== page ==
Concerned about whether their own businesses will be financially viable in the long-run post-Covid-19, Brian says: “These grassroots venues are so important for bands. It’s somewhere for them to go and it’s where they build their craft and their audience.”

Thomas Simpson, managing director of The Parish live music venue in Huddersfield, agrees. “I worry greatly for smaller venues like us as that’s where the great bands get their starts, it’s where the young bands get to play, where communities are built,” he says.

He’s worried too about potential closure and admits it is hard to look ahead. But he’s trying to remain positive for The Parish, which like many others, is crowdfunding for support. “When I have a positive day I see The Parish reopened with a packed venue and a packed beer garden, people dancing on tables and everyone having a wonderful time,” he says. “It feels very far away but one can dream.”

Nigel Booth is also determined to remain optimistic, despite dealing with an extra setback at The Underground in Bradford. The venue was broken into after it closed its doors for the lockdown. Whilst he believes no venue can out-rightly say they’re “going to be safe”, with crowdfunding and a support grant, he’s looking positively to the future.

“I think people are now desperate to see live music,” he says. “I think there’s going to be more community support for local bands when we can restart. That’s a quite exciting part about this whole situation.”

It could certainly be one positive of time away from seeing live music ‘in the flesh’ - if venues survive. But the picture from UK Music is bleak. The lobbying group is among those highlighting the need for sustained Government support and a taskforce to revive the industry, warning that many live music venues and festivals will not make it through this winter.

According to the AIF, the country could be facing an “independent festival wasteland” next year and beyond. It is predicted that at least 90 per cent of all UK festivals will not take place in 2020, the association says, with the sector facing potential refunds of up to £800m this summer.

In Yorkshire, Leeds Festival, Tramlines, in Sheffield, and Deer Shed in North Yorkshire are among those not going ahead this year, with Long Division, Wakefield currently postponed until November.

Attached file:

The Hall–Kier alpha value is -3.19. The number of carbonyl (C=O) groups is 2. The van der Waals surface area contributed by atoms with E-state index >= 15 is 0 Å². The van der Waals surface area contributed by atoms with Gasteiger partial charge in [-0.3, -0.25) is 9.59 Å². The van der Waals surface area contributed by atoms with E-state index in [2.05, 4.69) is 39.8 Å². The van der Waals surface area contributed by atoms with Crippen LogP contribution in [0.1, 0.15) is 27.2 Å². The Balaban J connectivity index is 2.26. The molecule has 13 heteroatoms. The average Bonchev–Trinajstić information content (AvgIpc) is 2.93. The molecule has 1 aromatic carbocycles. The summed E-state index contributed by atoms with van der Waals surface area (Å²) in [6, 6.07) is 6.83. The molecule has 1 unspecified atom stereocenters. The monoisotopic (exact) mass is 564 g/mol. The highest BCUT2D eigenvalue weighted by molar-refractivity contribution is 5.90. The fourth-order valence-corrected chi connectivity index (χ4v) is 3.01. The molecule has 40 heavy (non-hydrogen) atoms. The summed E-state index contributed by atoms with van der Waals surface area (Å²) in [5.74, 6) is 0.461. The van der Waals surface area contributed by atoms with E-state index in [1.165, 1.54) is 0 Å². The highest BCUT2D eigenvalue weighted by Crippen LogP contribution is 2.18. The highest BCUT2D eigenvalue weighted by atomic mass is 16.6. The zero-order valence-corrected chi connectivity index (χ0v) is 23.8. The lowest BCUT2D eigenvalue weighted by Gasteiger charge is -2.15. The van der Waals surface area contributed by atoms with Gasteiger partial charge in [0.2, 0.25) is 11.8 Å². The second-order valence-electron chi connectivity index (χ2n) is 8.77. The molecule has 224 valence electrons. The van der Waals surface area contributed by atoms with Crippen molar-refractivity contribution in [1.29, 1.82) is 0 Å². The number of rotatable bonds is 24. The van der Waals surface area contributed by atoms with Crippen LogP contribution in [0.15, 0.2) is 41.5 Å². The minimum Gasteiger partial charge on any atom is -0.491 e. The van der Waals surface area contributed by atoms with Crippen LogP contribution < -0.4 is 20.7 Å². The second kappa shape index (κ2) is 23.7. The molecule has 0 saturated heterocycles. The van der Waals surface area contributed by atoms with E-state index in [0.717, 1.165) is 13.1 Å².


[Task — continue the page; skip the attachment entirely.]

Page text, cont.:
Oliver Jones, who runs Deer Shed with wife Kate, says the postponement of the festival to 2021 has “left a financial hole”, with many unrecoverable costs and an entire year of income wiped out.

“The biggest challenge is to try to predict sales going into next year with the uncertainty of social distancing guidelines in summer 2021,” Oliver says. He maintains the festival will “keep on rollin’” but says long-term, if fewer people want to come, “its budget will reflect that”.

For Dean Freeman, founder of Long Division, delayed ticket income is a key “headache” but audiences have been supporting the festival and there have been few requests for refunds, he says.

The biggest challenge is not being able to make concrete plans. “I fear too that festivals will lose some of the more passive audiences,” Dean explains. “That thing that has emerged in the last ten years where a festival is now someone’s annual holiday may disappear. But then again, I do think there will be a boom in British people taking holidays in Britain, so if festivals can latch onto that mindset, it could be a great year in 2021.”

Certainly, Tracy Brabin, a shadow minister in the Department for Digital, Culture, Media and Sport, believes music has a vital role to play as the country adjusts to life after the coronavirus.

The MP for Batley and Spen wants the Government to produce a sector deal for the creative industries, claiming “we are going to need music more than ever”.

“Life after Covid-19 is going to be very hard, very tough, and very bleak,” she says. “We are going to be in the midst of a recession but it cannot just be bed and work. It cannot just be anxiety about paying the bills. There has to be opportunities for low cost access to music to bring people together, to build our communities and bring back hope.”

Several people The Yorkshire Post spoke to pointed out the wider impact of live music, with audiences who attend gigs and festival often providing a boost to the economy through spending on travel, food and drink, accommodation and in local shops.

The Digital, Culture, Media and Sport Committee in Parliament is holding an inquiry looking at the impact that Covid-19 is having on its sectors, including music, and is accepting submissions until June 19.

A DCMS spokesperson said the Government was “committed to supporting our world-class music industry, including much-loved independent festivals across Yorkshire and the UK, in these challenging times” with support including the job retention scheme and bounce back loans.